Forgotten Boundary Farms

     Over the next few months, I’ll be posting daily with extracts from my open book draft about the entire history of Glasgow Road.  Collecting the social history and comments from many thousands of people on this site over the last few years, I’ll be further exploring, every Glasgow Road building through each Century, the people who lived there and its modern transitions with unique bespoke graphics and many previously unseen photos. I hope you find it as interesting as I did to research and write it. I hope you all comment on each of the Glasgow Road posts you see, so as full a picture as possible can be told in the book. Thanks.

“Blantyre – Glasgow Road, The Real Story” by Paul Veverka (c) 2016 – 2018.

     We begin this definitive, epic journey of historical analysis of Blantyre’s Glasgow Road at its most eastern end, at the Parish boundary we recognize at Burnbank. However, just before we immerse ourselves in all things ‘Blantyre’ lets start a little further eastwards again beyond the boundary of the Park Burn, something worth doing to explore what was happening on the outskirts of Blantyre centuries ago and how it helped shape the roads we know today.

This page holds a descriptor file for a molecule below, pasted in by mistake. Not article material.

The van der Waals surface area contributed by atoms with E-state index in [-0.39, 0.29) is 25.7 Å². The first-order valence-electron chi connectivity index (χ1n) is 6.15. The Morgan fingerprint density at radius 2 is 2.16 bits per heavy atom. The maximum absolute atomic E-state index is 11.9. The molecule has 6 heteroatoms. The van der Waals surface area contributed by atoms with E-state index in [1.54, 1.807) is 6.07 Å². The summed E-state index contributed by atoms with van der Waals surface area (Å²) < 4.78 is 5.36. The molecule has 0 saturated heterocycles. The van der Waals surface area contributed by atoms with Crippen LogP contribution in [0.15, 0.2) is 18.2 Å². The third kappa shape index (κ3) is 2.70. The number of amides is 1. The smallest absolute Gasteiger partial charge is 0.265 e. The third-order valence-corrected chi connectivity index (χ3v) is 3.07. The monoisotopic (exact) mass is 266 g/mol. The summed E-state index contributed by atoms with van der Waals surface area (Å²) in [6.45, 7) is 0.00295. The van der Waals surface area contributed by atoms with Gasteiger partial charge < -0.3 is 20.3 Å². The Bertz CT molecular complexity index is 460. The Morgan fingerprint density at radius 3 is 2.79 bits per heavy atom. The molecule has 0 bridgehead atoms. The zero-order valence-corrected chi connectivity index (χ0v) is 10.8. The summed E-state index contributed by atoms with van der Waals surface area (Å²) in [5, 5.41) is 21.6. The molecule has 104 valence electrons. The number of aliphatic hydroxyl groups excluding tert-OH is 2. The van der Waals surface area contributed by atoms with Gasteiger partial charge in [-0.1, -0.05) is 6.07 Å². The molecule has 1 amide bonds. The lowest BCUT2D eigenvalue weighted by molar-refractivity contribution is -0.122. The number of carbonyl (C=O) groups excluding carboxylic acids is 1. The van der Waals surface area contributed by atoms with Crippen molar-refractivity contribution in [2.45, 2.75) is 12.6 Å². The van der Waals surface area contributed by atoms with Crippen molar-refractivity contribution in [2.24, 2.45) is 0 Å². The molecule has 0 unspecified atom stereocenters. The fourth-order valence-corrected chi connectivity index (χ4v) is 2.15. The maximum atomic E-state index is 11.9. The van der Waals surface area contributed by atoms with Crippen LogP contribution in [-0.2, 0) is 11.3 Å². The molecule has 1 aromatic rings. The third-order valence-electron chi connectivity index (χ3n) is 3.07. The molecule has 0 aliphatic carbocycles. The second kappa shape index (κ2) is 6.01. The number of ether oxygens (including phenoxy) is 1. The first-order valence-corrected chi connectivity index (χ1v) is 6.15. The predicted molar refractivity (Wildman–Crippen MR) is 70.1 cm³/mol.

Forgotten Former Farms

     Like much of Blantyre and the surrounding villages of the time, this land was initially rural with fields and hedge rows as far as one could see, all in open expanses. Roy’s Military Map of 1752 denotes the area as largely being farm fields belonging to two former farms. ‘Newhouse’ on the Blantyre side and ‘Nether’ or “Nitherhous” on the opposing, lower Burnbank side.

1752 Roys map

Figure 1 East Boundary Crossing Highlighted on Roy’s Military Map 1752

     Both of those ancient, former farms are no longer there and indeed the names are now lost and forgotten to time. What is apparent from Roy’s map and the previous graphic, is that the main road from Glasgow to Hamilton was along what we now know as Glasgow Road with Blantyre at that time being some 14 miles from the centre of the City. You’ll notice also that it was one straight road, (as military and main roads often were), going from Blantyre, past ‘Newhouse’, later to become Springwells and past ‘Nitherhous’, a name that would later evolve into the more recognizable name of ‘Greenfield.’

   The former Village of Greenfield would at the end of the 1800’s become Blantyre’s nearest neighbour, placed between Springwells and Burnbank. It would however, in the 20th Century be swallowed up by Burnbank.

From “Blantyre – Glasgow Road, The Real Story” by Paul Veverka (c) 

Leave a Reply